By Amy Silverman
By Olivia LaVecchia
By Monica Alonzo and Stephen Lemons
By Chris Parker
By Michael Lacey
By Weston Phippen
Taste test: "Stunning"??? I'm sorry, did Wynter Holden really describe the effect of Jen Urso's In Place installation at the show "Phoenix: Land of Somewhere" at Modified Arts as "stunning" ("Going Nowhere," November 9)? Wynter, go with your first instinct. It looked like a Halloween decoration (and a bad one at that).
I am as hopeful as anyone that the downtown art scene will continue to grow and prosper, and Modified is a great place. However, I'm not about to drop my taste level to accept strings across a building as stunning, edgy, promising, dynamic, or any other adjective we would wish upon Phoenix's art scene.
On a side note: Agree or disagree on the art, I always enjoy Wynter's writing.
George Pasquel, Phoenix
Loft story: Leslie Barton, myself or curator Lara Taubman aren't as hopeful with Phoenix's Loftization, expressed in our video installation for the show "Phoenix: Land of Somewhere," as Wynter Holden would like us to be.
When Leslie and I first shot Endless Loft in 2002, brick structures in the warehouse district were being torn down as replica "lofts" were being constructed across the street. Evans Churchill was a viable neighborhood instead of vacant lots prepped for a canceled downtown football stadium.
Last and most pointedly, the laughable "from the low $300,000s" was a ridiculous sum that now could barely pay for a multi-flipped one-bedroom apartment turned "loft." Have you noticed how many purchased lofts are unused? The resale market created "lights out, nobody home" in the city center.
We didn't spray-paint "Resist Lofts" across the downtown, but there is a certain sympathy. The answer isn't spray paint; it's affordable housing models, authentic historic rehab and live/work potential for artists and small businesses. This would help make downtown Phoenix more livable and lively than the sterile highbrow loft-life we portrayed.
And no, it's not Lionel Richie and Diana Ross [singing "Endless Love"], it's a karaoke version with singers who "sound like" Lionel Richie and Diana Ross! The "empty voice" version is part of the statement.
Steve Weiss, Phoenix
Splendor in the bluegrass: Thank you for writing about one of my favorite local bands, The Breadwinners ("Mountain Music," Revolver, Brendan Joel Kelley, November 9). I love traditional bluegrass music, and alt-country and hippie jam bands, so they fit the bill for me on many levels. I agree with Kelley, I am surprised they don't have a larger following, but their regular fans are very loyal. Hopefully, the Rhythm Room show will give them more exposure. A lot of the bluegrass bands are promoted by Hillgrass Bluebilly, and I believe The Breadwinners self-promote, so that may have something to do with it, too. Word of mouth takes time, so your words are appreciated.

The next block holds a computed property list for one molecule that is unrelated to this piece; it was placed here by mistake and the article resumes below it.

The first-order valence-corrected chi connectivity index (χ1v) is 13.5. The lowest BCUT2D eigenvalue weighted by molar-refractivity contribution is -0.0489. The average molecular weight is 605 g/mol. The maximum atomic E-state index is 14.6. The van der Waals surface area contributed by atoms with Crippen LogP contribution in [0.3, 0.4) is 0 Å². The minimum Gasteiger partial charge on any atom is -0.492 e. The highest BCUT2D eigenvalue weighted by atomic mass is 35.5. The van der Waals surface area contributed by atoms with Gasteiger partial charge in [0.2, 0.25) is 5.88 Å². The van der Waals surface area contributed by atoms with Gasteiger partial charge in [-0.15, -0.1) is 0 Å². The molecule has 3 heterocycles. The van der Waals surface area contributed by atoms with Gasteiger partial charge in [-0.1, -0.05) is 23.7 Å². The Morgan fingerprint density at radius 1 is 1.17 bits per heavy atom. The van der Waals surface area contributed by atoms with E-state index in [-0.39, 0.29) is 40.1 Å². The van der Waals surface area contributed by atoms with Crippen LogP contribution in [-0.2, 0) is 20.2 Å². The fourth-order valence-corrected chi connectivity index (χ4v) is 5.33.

Pattee Spott, Tempe
My son, the chef: What a beautifully written article on the Quiessence Restaurant at The Farm at South Mountain ("Farm Fresh," Michele Laudig, November 9). I am the mother of sous chef Anthony Andiario, and it was overwhelming for me to read that story about Greg LaPrad and my son Tony and the restaurant. Greg and Tony both work very, very hard and have achieved so much in such a short period of time. You made me very proud.
Elizabeth Andiario, Kingston, Pennsylvania
Outfit to be tied: I am writing in regard to The Bird's piece "Nursing Grudge" (Stephen Lemons, November 9). The Bird calls our organization, the Center for Nursing Advocacy, "a prudish national nursing-rights group." Obviously this was a hit piece. Had he taken the time to actually return my four telephone calls to him, then I would have been able to explain what our organization does. We work to improve public understanding of nursing. It is not our mission to remove naughty images of women in public or the media. Our concern is to remove the nurse from the "naughty nurse" images so commonly found in the media and more recently found in the outfits of Heart Attack Grill waitresses. We also work to increase accuracy in the portrayals of nursing in Hollywood television shows, books, music, print press and others. We applaud good images and work to fix the bad.
This was a shameful piece of "journalism." When The Bird ends up sick in a hospital and wonders why there are no nurses to care for him, he will only need to look in a mirror to find one of the many members of the media who have contributed to the deadly global nursing shortage.
Sandy Summers, RN, MSN, MPH, executive director, Center for Nursing Advocacy, Baltimore, Maryland
The Bird responds: This is a story about attempted censorship and political correctness. Ironically, there are more "sexy nurse" images on CNA's own Web site than on a soft-core pay site.
Gimme shelter: A massive increase in children torn away from everyone loving and familiar. Infants filed away and forgotten in institutions. No evidence that children are safer. And Arizona Child Protective Services administrator Janice Mickens calls it "the best four years I've had in the whole time I've been at the agency" ("Suffer the Children," Sarah Fenske, October 26).